Angels Unaware: A Story of Joan of Arc (drama)
Melissa Leilani Larson
Joan of Arc has been a woman written about by the bestwriters history has had to offer. When Shakespeare andGeorge Bernard Shaw have tackled the subject, you knowthat you are headed in pretty heady territory. Despitethe fact that she's no Shakespeare, Angels Unaware, anew play by Melissa Leilani Larson, has such a freshapproach to the subject, that I think it would be verydifficult for a person to come out of the play withouta new perspective on Joan of Arc. Not only a newperspective, but that this historic woman had a senseof inspiration and light.
What is this newness, this point of attack that makesthis such an interesting and moving play? What doesLarson focus on that the brilliance of Shaw andShakespeare failed to? It may sound ironic to saysuch, since its the very thing that was Joan of Arc'smain driving force, but it can be encapsulated in oneword: Religion. In that one word we find the greateststrengths and weaknesses of the play.
Here's the premise: Joan's guiding spirits, SaintCatherine and Saint Margaret (with occassionalappearances from Michael the Archangel) have anassignment: to help Joan of Arc free France fromEngland's oppression within a year's time. There's onehitch, however, which is one of the play's mostinteresting premises-- these "Saints" don't reallyknow what they're doing.
Larson takes a wonderful departure from classicalrepresentations of heavenly beings: that these Saintsaren't nearly so grand, omniscient and all powerful aswe would assume they would be. She scales them downfrom something perfect to something oh so beautifullyhuman (and in the process places them squarely in theLDS concept of the Spirit World, an "in betweenplace", as its described in the play).
In this process the play is not solely about Joan ofArc (in fact, it can be argued that she is not eventhe main character). The two Christian Martyrs killedby the Romans, Catherine and Margaret, are goodfriends who had known each other in the mortal realm,but have often opposing personalities, especially inregard to guiding Joan.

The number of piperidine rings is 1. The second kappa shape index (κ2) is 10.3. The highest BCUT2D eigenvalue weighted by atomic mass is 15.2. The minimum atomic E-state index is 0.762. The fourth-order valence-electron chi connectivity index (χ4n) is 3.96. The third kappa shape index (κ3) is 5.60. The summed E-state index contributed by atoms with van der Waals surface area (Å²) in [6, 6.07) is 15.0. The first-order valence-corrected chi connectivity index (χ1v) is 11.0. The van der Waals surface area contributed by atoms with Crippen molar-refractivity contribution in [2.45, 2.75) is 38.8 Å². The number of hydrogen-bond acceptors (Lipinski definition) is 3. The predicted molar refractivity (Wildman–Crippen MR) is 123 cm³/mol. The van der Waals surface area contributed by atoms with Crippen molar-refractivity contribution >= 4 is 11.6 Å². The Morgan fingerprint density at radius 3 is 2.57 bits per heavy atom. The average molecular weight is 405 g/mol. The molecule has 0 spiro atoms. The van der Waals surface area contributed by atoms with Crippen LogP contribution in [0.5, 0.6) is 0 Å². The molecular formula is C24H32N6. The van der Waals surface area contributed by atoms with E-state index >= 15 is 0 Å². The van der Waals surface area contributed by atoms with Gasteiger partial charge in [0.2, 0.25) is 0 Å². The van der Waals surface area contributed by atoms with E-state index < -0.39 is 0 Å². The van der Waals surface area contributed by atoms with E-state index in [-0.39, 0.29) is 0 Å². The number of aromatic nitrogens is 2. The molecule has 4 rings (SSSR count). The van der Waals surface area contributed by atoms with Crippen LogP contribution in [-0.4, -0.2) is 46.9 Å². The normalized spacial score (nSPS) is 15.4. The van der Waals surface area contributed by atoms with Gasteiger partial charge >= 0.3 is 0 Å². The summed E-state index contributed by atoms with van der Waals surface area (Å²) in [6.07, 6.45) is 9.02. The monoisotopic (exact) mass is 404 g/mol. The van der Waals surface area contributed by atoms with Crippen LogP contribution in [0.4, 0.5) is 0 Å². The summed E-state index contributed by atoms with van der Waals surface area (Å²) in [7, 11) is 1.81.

Catherine has a mother bear instinct, wanting tosmooth Joan's path, to help her with miracles, toprotect her from pain (even to the point of making hera promise to bring her home safely-- a promise, whicheven the most casual student of history knows, shewon't be able to keep). Much of this come from her ownexperiences of being tortured for her faith andwanting to shield Joan from the experiences that shewishes she didn't have to endure herself on the wheeland then the beheading block.
Margaret, on the other hand, is more of a realist. Shedoesn't hide from unpleasant truths, nor thepossibility that their guidance may lead Joan into thevery thing that both these woman had to endurethemselves-- a painful and tortured death. At timesthis makes her seem a little cold hearted toCatherine-- but, although it's a tougher form of it,her love for Joan is no less real. And, for mepersonally, I liked Margaret's character more, for shereflects more fully my view on life. We must never letemotionalism and attachment estrange us from thetruth. Pain must never deter us from Peace. Althoughwe see through Jennie Pardoe's spot on performancethat, although she may not express it as muchCatherine, she feels the pain no less. Let us rememberthat Catherine can't boast any pain or torture thatMargaret can't match-- she had been, according to thelegend, sexually harassed, boiled alive, burned alive,swallowed by the devil in a form of a dragon, had herbreasts cut off and then she was beheaded. She knewher fair share of psychological and physical pain.In these women, as well as in Joan and othercharacters who we are introduced to, we find one ofLarson's greatest strengths as a playwright:character. Larson makes her characters multi-faceted--very few of them are card board cut outs. They haveconflicting interests, weaknesses, passions, fears,glories-- they are what all people are, mutts with themix of divinity and humanity within them.
However, the script is not without its flaws:
- The dialogue starts out rather didactic and clunky(fortunately, this is repaired as the play goes on andLarson finds her groove and the dialogue becomes morefluid and natural).
- A couple of the villains (although convincinglyacted), betray Larson's otherwise powerful grasp oncharacter. They're villainy seems a little toocomplete.